“Why are women more likely to be [in] parliament in Rwanda, lead news organisations in Estonia, preside in courtrooms in Slovenia and work in technology companies in Malaysia?,” she says. “It’s clear that there are cases where learning from other countries is currently not being harnessed.”
Ms Gillard brings more than her stint as prime minister to her new job. After her family emigrated in 1966 from south Wales to Adelaide, South Australia, she qualified as a lawyer in the 1980s. In her political career, she was a full participant in the tumult of Australian politics, and had dispatched her Labor party predecessor to become prime minister.
In her autobiography, My Story, published in 2014, she writes of the qualities women in power require — one of the greatest being resilience, both personal and professional.
Her own resilience, she says, meant that when her political career in effect ended in her early fifties, emotion did not “sweep me away”. Her tips for building resilience include: knowing your purpose; nurturing your sense of self; making choices about how you will react to events; cherishing family and friends; and not looking down on others.
The book did not, however, disguise her anger at what she still sees as lack of support from many male colleagues. With the benefit of hindsight, she says she would have sought out more male “champions” outside her immediate political sphere to back her up. That is advice she now passes on to other women seeking leadership roles.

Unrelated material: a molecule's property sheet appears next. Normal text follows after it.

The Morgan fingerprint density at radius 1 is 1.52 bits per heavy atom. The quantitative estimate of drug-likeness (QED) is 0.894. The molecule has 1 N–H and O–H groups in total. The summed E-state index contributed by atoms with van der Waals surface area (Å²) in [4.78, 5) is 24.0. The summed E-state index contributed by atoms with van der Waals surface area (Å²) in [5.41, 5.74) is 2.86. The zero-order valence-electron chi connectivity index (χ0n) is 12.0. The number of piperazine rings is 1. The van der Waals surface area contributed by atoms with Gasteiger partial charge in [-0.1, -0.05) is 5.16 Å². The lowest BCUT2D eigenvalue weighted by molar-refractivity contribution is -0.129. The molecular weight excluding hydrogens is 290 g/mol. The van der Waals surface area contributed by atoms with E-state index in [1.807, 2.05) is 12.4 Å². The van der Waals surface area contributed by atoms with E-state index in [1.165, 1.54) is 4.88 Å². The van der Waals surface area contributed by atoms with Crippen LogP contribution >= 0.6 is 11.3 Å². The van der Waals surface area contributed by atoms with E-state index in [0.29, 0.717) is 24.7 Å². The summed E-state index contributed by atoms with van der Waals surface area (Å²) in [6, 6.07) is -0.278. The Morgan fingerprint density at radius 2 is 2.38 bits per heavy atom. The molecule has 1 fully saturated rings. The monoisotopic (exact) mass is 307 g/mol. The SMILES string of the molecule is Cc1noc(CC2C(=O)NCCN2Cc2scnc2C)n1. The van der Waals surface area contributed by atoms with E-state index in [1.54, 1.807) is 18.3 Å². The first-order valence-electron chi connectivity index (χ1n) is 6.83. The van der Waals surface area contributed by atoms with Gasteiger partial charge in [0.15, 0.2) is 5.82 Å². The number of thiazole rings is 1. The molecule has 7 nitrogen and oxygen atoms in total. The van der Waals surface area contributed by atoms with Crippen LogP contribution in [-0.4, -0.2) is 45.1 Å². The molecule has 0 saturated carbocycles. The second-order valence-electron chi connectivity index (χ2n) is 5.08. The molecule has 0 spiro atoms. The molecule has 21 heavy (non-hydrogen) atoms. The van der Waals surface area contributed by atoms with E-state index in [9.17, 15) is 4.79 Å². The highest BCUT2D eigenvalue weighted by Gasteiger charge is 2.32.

Even in the few years since she left her top job, there has been significant progress in remedying gender inequality, spurred both by popular movements such as #MeToo, which campaigns against sexual harassment in the workplace, and by a growing body of research, to which the Global Institute for Women’s Leadership hopes to add.
“You only solve big problems when there’s a concerted effort to analyse and get to grips with them, and we’re at least in that phase,” she says. She points to her experience of campaigning for the Labor party to adopt affirmative action targets for female candidates for parliamentary seats. It took careful, patient argument, but the rule was brought in.
Ms Gillard is still getting stuck in to the fight. As well as her role at the new King’s institute, she chairs the Global Partnership for Education and Australian mental health charity BeyondBlue, as well as sitting on the boards of an Australian property finance company and a software educator in New York.
“There’s lots of things I miss about being prime minister and the main thing I miss is . . . to not be able to make things happen because you no longer have those levers in your hands,” she says. “But life moves on, you move on.”
In her own words
‘Looking back on my time in politics . . . I wish, with hindsight that I had called it out earlier’
ON SOCIAL MEDIA
‘I worry about the intersection between social media and women’s leadership . . . [It] has unleashed a more visible virulence towards women’s leadership than we used to see’
ON MOVING ON
‘If you’re waking up every morning still burning about something that happened in 2010, it wouldn’t be much of a way to live’
ON MALE SUPPORT
‘Seek out more male champions from outside your immediate sphere’
ON BECOMING RESILIENT
‘Know your purpose; nurture your sense of self; make choices about how you react to events’